The UC Davis baseball team knew the length of time it took its staff of inexperienced pitchers to develop would determine how long it’d take for the club to contend this season.
It also knew it’d be returning the heart of a lineup that led it to a NCAA Tournament berth last season, which, in theory, could provide enough offense to compete early on as the team bided time for its young arms to come along.
That hasn’t been the case.
You expect a pitching staff to struggle when it loses 85 percent of its innings pitched from the season prior to the Major League Baseball Draft or graduation. (Still, a 6.22 team ERA is really, really high.)
You don’t expect, however, a lineup that boasted a .316 batting average last year to put up that same number as its on base percentage the following season; the Aggies (3-16, 0-2 Big West Conference) are hitting .244 as a team.
These numbers beg a rather straightforward question: What the hell happened?
“It’s easy to say we’ve been struggling,” said Ryan Scoma, who’s hitting .219 after putting up a .358 average last season. “We’ve managed some hits. It’s just about putting them together now.“
Stringing quality at bats together when the team needs them most has been UC Davis‘ Achilles‘ heel all season.
Take Wednesday’s 5-2 loss to Stanford for example. UC Davis rallied for two runs in the bottom of the seventh, but stranded a man in scoring position. It also left a pair of runners on in both the second and fourth frames.
“We’re two good at bats away in the right situations from winning the ballgame,” coach Rex Peters said. “We had a chance to put crooked numbers on the board a couple of times, but didn’t get the hits when we needed them. … If we get a couple good at bats at the right time, it’s a different story.“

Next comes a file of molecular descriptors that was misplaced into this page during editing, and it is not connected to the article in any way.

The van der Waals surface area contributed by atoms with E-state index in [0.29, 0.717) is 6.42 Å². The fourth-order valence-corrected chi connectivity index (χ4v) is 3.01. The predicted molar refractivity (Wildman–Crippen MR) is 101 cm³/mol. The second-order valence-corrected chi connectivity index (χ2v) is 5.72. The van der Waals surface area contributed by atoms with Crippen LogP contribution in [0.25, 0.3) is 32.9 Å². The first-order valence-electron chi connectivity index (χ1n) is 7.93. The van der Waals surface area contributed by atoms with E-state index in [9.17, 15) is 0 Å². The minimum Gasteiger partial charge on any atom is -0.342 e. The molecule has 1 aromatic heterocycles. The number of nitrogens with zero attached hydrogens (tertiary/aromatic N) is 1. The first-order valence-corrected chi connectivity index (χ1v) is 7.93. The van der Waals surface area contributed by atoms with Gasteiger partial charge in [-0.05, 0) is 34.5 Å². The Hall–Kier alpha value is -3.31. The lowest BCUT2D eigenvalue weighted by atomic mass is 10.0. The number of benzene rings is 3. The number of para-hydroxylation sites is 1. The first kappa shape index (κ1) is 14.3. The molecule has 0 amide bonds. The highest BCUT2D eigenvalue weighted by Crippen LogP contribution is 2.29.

Instead, the Aggies wrote another chapter of an all too familiar story, falling by three runs or less for the seventh time this season.
UC Davis has been getting its share of hits as of late, though; it’s put 32 on the board in its past three games. The problem is it’s left 18 on base, losing each of those contests in the process.
That’s what makes this frustrating. It’s not like the Aggies can’t hit. They’re getting runners on – they just haven’t been bringing them home.
“The pieces of the puzzle are there,” Scoma said. “Sometimes you just have to tip your cap to a good pitching performance. Other times maybe it is confidence related. I don’t quite know if that’s the issue, but it shouldn’t be. … We need to start turning things around, start putting those pieces together.“
Peters said UC Davis needs to limit the anxiety that comes with hitting with runners in scoring position if it wants to solve this puzzle.
“When young hitters get in those clutch situations, they get nervous,” Peters said. “They try to do a little bit too much. They chase pitches out of the zone, get a little jumpy, get a little long with their swing.
“You just have to be patient. You have to slow the game down. You have to get a pitch you can handle and put a good swing on it. We’re not doing that.“
Once the Aggies start doing that, their offense will begin looking a whole lot more like last season’s.
Hopefully, just in time for those young pitchers to come around, too.
ADAM LOBERSTEIN thinks Tuesday would be a good day for the Aggies to bring runners home. UC Davis hosts defending national champion Fresno State at 2:30 p.m. He’ll see you there and can be reached at firstname.lastname@example.org.